A protective order in Oklahoma is an order issued by a court. It is designed to protect one person from another person’s actions.
Protective orders are routinely issued in domestic abuse cases and cases of stalking, harassment or other violent behavior. Protective orders seek to protect the victim.
In domestic abuse cases and in cases of high levels of marital discord, a court may issue a mutual protective order which means that both parties must refrain from contact of any sort. These orders are also known as restraining orders.
Violation of a protective order in Stillwater, Oklahoma can mean serious penalties.
Defining a Protective Order in Oklahoma
There are three basic types of protective orders in Oklahoma.
An emergency protective order is often issued in cases of emergency or during nights and weekends when courts are closed. This type of order is only good for 24 hours or until courts re-open.
An emergency ex-parte protective order is also often issued when courts are closed. It remains effective until courts re-open.
Final protective orders are issued by a court after a full hearing including testimony and other evidence. A final protective order can remain in place for years.
Protective orders prohibit contact. But they can also protect a victim from any act of physical harm or threat of harm, and other non-consensual contact and course of conduct involved in harassment and stalking. Okla. Stat. tit. 22 §§ 60.1, 60.2
What is Stalking in Oklahoma?
Oklahoma law defines stalking as the willful and malicious and repeated following of or other activity that causes the victim to feel threatened, terrorized, or frightened. It is a course of conduct involving two or more acts over a period of time.
Acts of stalking in Oklahoma can include:
- following or appearing within the victim’s sight;
- approaching or confronting the victim in any set of circumstances;
- appearing at the victim’s workplace or residence;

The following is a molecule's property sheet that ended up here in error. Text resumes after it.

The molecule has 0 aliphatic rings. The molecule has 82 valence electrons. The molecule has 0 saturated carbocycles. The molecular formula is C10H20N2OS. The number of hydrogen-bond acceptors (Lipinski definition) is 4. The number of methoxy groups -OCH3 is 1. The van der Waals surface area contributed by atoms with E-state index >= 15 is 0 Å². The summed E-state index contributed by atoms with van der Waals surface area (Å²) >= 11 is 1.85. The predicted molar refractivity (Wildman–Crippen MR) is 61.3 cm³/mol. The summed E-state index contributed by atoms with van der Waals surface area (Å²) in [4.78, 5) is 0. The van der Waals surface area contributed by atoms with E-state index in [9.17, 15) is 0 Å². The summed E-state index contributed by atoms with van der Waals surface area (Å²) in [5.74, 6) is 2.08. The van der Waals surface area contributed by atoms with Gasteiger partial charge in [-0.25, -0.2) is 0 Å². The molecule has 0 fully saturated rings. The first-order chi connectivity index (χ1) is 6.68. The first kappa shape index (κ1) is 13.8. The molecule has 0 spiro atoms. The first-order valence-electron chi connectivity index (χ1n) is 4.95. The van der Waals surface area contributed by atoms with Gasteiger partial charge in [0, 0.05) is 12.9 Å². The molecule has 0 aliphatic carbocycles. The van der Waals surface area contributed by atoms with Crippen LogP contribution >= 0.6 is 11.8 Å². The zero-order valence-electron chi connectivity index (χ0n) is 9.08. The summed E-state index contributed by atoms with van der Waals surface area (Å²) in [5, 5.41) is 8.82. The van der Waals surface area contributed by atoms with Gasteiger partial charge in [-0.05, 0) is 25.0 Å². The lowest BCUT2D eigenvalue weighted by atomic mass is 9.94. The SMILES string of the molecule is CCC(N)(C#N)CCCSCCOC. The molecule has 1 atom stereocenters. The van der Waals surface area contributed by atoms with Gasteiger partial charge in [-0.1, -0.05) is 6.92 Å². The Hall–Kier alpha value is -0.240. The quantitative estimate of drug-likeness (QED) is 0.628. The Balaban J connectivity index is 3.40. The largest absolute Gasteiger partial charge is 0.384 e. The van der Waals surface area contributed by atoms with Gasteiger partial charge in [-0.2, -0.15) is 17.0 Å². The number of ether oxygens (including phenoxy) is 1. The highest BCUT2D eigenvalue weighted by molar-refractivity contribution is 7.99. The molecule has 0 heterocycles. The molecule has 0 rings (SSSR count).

- entering or remaining on any property of the victim’s;
- calling the victim;
- sending mail, email, texts, or other electronic communications; or
placing an object onto or at the victim’s property.
Okla. Stat. tit. 22 § 60.1
Additional Information About Protective Orders
A protective order may generally and broadly prohibit all contact, or it may be specific. For instance, it may prescribe that the perpetrator must stay at least 500 yards away from the victim, the victim’s home, or place of work.
Often, the term “contact” is broadly interpreted. No contact means no contact of any kind, including recruiting family or friends to make contact.
Also, a protective order can require that the family pet or other animal stay within the possession, custody, and control of the victim, without contact from the person ordered to stay away. This can prevent the perpetrator from using violence toward an animal as a tool of emotional harm toward the victim.
Violation of a Protective Order Results in Penalties
The violation of a protective order occurs whenever any part of the order is compromised. An order that prohibits all contact for the duration of the order is violated if you text the victim. Also, if you are ordered to stay 500 feet from the home of the victim and you knock on the door of the house at midnight or you repeatedly call or follow the victim.
A first offense is a misdemeanor crime in Oklahoma. This is punishable by a jail term of up to a year, a fine of up to $1,000, or both.
Repeated violation of a protective order is a felony in Oklahoma. This crime punishable by a prison term of one to three years, a fine between $2,000 and $10,000, or both. Okla. Stat. tit. 22 § 60.6
When determining the length of prison sentence, a judge or jury may consider the degree of the victim’s physical injury or impairment.
In addition, a court may order you to undergo treatment or counseling necessary to bring about the end of the behavior. In addition, the court can order treatment, counseling, and require you to wear a 24-hour GPS device.
Penalties are more severe if the violation causes injury or impairment.
A first offense is a misdemeanor punishable by jail time of 20 days to 1 year, a fine of up to $5,000, or both.
A subsequent violation causing injury is a felony punishable by imprisonment from one to five years, a fine between $3,000 and $10,000, or both.
These sentences are not eligible for probation, deferred sentencing, or suspended sentencing.
If you are subject to a protective order, it is important that you fully understand the scope and duration of the order. Bring your questions and concerns to an experienced Stillwater criminal defense lawyer who can help you understand what actions are prohibited.
Free Consultation with a Stillwater OK Attorney
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